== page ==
This Sunday afternoon was chilly but the sun shown brightly, so I ventured out on a photo walk. I was seeking Sand Hill Cranes that had been sighted at the wetland restoration area of Buckeye Woods Park, Medina County, Ohio. I saw no cranes but did enjoy a flyover by a beautiful Red-Tailed Hawk (Buteo jamaicensis), a loud concert by Western Chorus Frogs (Pseudacris triseriata), and the sight of a tree full of migrating Tree Swallows (Tachycineta bicolor). A nice way to spend an April afternoon.
Sunday night, March 18, was to bring a lovely sight to our western sky: a conjunction of a very thin crescent Moon, with planets Venus and Mercury. I arrived at the Medina County Park System’s Letha House Park, where I have after-dark privileges, about half an hour before sunset. I was a bit disheartened when I saw the entire western sky covered with a mixed pattern of cirrus clouds. I thought, “Oh, well, even if I can’t see the Moon and planets, it should be a spectacular sunset!” I need not have worried.
While I waited I was delighted by the evening songs of hidden birds. That sense of peace was shaken by Canada Geese, jostling for nighttime position, squawking and chasing each other in the air and on the waters. The geese provided me with entertainment and some lovely scenes of sunset-lit ripples and splashes.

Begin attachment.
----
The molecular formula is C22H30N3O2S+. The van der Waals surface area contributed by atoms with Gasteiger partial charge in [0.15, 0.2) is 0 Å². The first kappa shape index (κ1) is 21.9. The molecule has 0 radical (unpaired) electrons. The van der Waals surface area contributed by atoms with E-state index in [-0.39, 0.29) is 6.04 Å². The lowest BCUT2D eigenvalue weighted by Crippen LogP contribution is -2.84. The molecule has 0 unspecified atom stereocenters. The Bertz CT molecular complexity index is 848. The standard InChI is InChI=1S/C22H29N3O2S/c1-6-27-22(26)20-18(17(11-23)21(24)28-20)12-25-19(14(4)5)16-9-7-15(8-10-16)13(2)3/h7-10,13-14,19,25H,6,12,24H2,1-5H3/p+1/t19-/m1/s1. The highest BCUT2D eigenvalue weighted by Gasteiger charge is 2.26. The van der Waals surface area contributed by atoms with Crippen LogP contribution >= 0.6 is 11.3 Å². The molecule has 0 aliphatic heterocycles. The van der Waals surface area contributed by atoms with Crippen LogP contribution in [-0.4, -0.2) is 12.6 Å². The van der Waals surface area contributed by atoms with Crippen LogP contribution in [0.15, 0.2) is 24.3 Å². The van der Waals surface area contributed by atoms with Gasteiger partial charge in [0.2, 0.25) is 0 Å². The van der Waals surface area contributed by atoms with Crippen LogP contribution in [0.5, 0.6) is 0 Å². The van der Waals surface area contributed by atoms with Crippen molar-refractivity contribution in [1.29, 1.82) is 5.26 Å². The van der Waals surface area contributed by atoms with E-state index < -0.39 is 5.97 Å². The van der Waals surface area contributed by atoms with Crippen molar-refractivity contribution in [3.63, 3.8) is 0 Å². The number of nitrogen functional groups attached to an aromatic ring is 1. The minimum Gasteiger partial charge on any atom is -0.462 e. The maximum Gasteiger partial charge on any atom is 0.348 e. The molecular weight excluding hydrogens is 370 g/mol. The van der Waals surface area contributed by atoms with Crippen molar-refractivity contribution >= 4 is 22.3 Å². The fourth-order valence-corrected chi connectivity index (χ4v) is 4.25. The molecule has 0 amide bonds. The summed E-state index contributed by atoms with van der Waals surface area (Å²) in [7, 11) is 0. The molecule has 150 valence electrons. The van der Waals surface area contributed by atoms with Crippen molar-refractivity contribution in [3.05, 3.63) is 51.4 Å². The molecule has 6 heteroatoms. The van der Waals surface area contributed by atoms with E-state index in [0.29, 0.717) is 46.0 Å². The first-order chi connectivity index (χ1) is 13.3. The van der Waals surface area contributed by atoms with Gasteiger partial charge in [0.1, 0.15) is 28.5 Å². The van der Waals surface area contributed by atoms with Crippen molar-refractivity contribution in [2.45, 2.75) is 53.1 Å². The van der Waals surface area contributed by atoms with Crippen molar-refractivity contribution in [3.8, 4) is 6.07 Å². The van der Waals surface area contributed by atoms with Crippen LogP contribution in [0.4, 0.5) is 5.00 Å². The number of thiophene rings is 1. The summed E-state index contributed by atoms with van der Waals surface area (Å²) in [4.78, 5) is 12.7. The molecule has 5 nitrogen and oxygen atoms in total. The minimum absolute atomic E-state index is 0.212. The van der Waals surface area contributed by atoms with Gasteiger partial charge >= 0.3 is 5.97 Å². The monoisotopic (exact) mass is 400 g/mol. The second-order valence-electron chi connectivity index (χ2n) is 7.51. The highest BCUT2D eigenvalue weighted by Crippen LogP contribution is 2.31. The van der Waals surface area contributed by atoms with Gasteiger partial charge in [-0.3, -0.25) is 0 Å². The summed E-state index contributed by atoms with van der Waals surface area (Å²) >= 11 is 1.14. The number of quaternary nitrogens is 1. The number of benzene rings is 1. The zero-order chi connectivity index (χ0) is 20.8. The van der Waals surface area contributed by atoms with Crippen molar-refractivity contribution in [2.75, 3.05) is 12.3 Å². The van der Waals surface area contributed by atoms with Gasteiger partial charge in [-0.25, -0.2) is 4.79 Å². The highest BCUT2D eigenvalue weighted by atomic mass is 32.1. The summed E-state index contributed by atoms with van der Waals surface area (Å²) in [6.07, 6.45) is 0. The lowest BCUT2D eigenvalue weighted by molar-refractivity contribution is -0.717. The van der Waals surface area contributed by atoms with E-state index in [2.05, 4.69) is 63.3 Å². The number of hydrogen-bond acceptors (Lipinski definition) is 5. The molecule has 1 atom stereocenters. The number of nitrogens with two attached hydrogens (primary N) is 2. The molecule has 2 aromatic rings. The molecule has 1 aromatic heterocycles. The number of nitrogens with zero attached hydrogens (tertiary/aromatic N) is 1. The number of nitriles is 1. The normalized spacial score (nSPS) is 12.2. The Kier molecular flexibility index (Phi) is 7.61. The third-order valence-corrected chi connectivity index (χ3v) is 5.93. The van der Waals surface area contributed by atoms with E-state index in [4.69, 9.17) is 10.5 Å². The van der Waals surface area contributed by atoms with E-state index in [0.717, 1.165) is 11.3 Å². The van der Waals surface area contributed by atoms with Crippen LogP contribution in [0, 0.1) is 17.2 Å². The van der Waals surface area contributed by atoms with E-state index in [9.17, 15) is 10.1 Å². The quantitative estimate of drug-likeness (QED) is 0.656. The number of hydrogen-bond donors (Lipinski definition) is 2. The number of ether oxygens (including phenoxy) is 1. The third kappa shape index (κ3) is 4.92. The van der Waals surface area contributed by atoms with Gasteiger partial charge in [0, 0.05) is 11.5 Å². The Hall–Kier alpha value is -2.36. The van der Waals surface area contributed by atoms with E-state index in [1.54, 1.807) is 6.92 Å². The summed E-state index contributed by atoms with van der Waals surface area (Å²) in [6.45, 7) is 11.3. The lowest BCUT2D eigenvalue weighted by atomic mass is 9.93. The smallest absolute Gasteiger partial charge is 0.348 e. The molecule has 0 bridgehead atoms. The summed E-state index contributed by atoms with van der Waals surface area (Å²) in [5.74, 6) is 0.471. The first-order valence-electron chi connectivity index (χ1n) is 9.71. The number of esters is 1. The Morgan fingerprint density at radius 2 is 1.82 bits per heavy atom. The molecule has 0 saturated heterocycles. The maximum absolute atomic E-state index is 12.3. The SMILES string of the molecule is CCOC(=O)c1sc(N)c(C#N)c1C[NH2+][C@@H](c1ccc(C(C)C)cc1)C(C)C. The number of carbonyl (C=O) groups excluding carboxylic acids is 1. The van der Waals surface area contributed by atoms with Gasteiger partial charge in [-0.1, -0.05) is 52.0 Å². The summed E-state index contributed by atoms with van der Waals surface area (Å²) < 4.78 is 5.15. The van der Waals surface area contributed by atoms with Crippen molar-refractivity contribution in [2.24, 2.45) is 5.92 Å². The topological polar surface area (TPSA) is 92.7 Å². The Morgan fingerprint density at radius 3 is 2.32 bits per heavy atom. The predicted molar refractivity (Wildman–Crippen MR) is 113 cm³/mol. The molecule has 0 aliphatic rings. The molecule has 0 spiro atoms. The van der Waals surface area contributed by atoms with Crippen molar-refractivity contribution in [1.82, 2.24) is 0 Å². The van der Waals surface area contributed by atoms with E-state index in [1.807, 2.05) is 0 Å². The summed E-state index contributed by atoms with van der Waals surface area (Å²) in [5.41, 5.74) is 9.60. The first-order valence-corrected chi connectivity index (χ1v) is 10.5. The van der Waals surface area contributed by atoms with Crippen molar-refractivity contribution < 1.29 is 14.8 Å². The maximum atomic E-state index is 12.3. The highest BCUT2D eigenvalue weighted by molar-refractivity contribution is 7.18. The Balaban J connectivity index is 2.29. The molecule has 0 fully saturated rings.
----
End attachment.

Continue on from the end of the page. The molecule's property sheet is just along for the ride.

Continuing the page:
As the Sun sank below the horizon, the clouds thinned considerably leaving some streaks floating in the light, reflecting in lake waters. The sunset, while beautiful, wasn’t as spectacular as I might have expected but suddenly the Moon became visible, then Venus, and finally tiny Mercury — and brighter than expected.
So, I shot many photos, changing exposure and composition, and captured a few images I rather like. I was a bit surprised and disappointed with the captures from the Canon 7D Mark 2 camera (a “crop sensor” camera) — they came out “grainy,” even though I stayed with ISO 400 for the whole shoot; that’s the camera I typically use for wildlife shots, not scenics, and I normally don’t see the grain. The full-frame Canon 6D performed very well (its images are typically “smooth”) though I wish I would have increased my exposures — too many were too dark and not recoverable — I’ll blame that on trusting the camera’s built-in LCD panel whilst judging exposures. The LCD, of course, looks brighter in the dark tricking my eye!
Still, in all, a beautiful night for a gathering of Moon, planets, and sky.